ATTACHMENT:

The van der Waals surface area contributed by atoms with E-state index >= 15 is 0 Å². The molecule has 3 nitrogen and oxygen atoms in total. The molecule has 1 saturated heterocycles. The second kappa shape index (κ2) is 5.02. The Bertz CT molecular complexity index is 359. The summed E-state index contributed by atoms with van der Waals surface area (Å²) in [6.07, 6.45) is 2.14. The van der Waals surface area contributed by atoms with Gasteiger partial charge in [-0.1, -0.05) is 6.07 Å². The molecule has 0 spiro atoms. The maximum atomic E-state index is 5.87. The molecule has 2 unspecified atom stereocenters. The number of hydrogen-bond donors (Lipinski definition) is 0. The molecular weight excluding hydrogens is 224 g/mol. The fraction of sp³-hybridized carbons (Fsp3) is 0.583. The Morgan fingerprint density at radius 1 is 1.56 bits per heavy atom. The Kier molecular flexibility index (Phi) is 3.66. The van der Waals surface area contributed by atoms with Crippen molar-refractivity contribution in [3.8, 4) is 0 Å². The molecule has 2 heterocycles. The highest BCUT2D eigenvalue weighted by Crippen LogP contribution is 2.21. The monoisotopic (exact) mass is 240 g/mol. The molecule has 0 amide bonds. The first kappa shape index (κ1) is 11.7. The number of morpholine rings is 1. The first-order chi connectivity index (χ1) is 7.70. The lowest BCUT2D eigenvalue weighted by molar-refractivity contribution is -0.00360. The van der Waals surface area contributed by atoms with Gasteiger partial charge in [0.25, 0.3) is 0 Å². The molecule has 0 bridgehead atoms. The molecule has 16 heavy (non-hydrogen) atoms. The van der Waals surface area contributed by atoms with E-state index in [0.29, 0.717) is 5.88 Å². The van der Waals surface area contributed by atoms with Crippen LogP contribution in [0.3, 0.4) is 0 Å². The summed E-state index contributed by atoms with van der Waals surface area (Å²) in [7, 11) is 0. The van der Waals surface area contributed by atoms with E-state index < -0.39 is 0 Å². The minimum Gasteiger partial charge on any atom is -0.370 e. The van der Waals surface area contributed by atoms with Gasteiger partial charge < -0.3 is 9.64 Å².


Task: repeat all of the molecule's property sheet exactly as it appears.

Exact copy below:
The van der Waals surface area contributed by atoms with E-state index >= 15 is 0 Å². The molecule has 3 nitrogen and oxygen atoms in total. The molecule has 1 saturated heterocycles. The second kappa shape index (κ2) is 5.02. The Bertz CT molecular complexity index is 359. The summed E-state index contributed by atoms with van der Waals surface area (Å²) in [6.07, 6.45) is 2.14. The van der Waals surface area contributed by atoms with Gasteiger partial charge in [-0.1, -0.05) is 6.07 Å². The molecule has 0 spiro atoms. The maximum atomic E-state index is 5.87. The molecule has 2 unspecified atom stereocenters. The number of hydrogen-bond donors (Lipinski definition) is 0. The molecular weight excluding hydrogens is 224 g/mol. The fraction of sp³-hybridized carbons (Fsp3) is 0.583. The Morgan fingerprint density at radius 1 is 1.56 bits per heavy atom. The Kier molecular flexibility index (Phi) is 3.66. The van der Waals surface area contributed by atoms with Crippen molar-refractivity contribution in [3.8, 4) is 0 Å². The molecule has 2 heterocycles. The highest BCUT2D eigenvalue weighted by Crippen LogP contribution is 2.21. The monoisotopic (exact) mass is 240 g/mol. The molecule has 0 amide bonds. The first kappa shape index (κ1) is 11.7. The number of morpholine rings is 1. The first-order chi connectivity index (χ1) is 7.70. The lowest BCUT2D eigenvalue weighted by molar-refractivity contribution is -0.00360. The van der Waals surface area contributed by atoms with Gasteiger partial charge in [0.25, 0.3) is 0 Å². The molecule has 0 bridgehead atoms. The molecule has 16 heavy (non-hydrogen) atoms. The van der Waals surface area contributed by atoms with E-state index in [0.29, 0.717) is 5.88 Å². The van der Waals surface area contributed by atoms with Crippen LogP contribution in [0.3, 0.4) is 0 Å². The summed E-state index contributed by atoms with van der Waals surface area (Å²) in [7, 11) is 0. The van der Waals surface area contributed by atoms with E-state index < -0.39 is 0 Å². The minimum Gasteiger partial charge on any atom is -0.370 e. The van der Waals surface area contributed by atoms with Gasteiger partial charge < -0.3 is 9.64 Å².